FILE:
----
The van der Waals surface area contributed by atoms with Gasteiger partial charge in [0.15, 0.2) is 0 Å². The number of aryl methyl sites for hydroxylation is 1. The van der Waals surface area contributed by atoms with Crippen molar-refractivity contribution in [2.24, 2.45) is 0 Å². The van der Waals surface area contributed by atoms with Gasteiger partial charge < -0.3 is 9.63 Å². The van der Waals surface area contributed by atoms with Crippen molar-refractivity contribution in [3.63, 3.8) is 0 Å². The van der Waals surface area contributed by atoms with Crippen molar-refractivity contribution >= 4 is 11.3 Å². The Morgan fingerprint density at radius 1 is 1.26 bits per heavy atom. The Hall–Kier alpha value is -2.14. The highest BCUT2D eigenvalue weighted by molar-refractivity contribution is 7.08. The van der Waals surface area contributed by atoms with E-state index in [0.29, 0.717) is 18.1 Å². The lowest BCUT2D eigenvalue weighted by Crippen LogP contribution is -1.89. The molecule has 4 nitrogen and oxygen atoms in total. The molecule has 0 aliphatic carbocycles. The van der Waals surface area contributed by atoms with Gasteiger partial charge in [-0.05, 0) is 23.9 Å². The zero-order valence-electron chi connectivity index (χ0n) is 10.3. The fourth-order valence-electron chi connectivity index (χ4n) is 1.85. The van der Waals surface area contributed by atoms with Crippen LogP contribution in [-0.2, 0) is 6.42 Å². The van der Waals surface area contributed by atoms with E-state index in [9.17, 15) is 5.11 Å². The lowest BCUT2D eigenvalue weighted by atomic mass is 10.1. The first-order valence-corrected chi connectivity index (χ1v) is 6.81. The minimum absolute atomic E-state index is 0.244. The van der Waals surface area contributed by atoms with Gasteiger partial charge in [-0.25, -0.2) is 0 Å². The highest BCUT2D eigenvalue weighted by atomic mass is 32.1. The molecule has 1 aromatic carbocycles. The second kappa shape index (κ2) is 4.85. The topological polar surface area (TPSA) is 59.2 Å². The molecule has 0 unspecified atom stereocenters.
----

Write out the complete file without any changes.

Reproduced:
The van der Waals surface area contributed by atoms with Gasteiger partial charge in [0.15, 0.2) is 0 Å². The number of aryl methyl sites for hydroxylation is 1. The van der Waals surface area contributed by atoms with Crippen molar-refractivity contribution in [2.24, 2.45) is 0 Å². The van der Waals surface area contributed by atoms with Gasteiger partial charge < -0.3 is 9.63 Å². The van der Waals surface area contributed by atoms with Crippen molar-refractivity contribution in [3.63, 3.8) is 0 Å². The van der Waals surface area contributed by atoms with Crippen molar-refractivity contribution >= 4 is 11.3 Å². The Morgan fingerprint density at radius 1 is 1.26 bits per heavy atom. The Hall–Kier alpha value is -2.14. The highest BCUT2D eigenvalue weighted by molar-refractivity contribution is 7.08. The van der Waals surface area contributed by atoms with E-state index in [0.29, 0.717) is 18.1 Å². The lowest BCUT2D eigenvalue weighted by Crippen LogP contribution is -1.89. The molecule has 4 nitrogen and oxygen atoms in total. The molecule has 0 aliphatic carbocycles. The van der Waals surface area contributed by atoms with Gasteiger partial charge in [-0.05, 0) is 23.9 Å². The zero-order valence-electron chi connectivity index (χ0n) is 10.3. The fourth-order valence-electron chi connectivity index (χ4n) is 1.85. The van der Waals surface area contributed by atoms with Crippen LogP contribution in [-0.2, 0) is 6.42 Å². The van der Waals surface area contributed by atoms with E-state index in [9.17, 15) is 5.11 Å². The lowest BCUT2D eigenvalue weighted by atomic mass is 10.1. The first-order valence-corrected chi connectivity index (χ1v) is 6.81. The minimum absolute atomic E-state index is 0.244. The van der Waals surface area contributed by atoms with Gasteiger partial charge in [-0.25, -0.2) is 0 Å². The highest BCUT2D eigenvalue weighted by atomic mass is 32.1. The molecule has 1 aromatic carbocycles. The second kappa shape index (κ2) is 4.85. The topological polar surface area (TPSA) is 59.2 Å². The molecule has 0 unspecified atom stereocenters.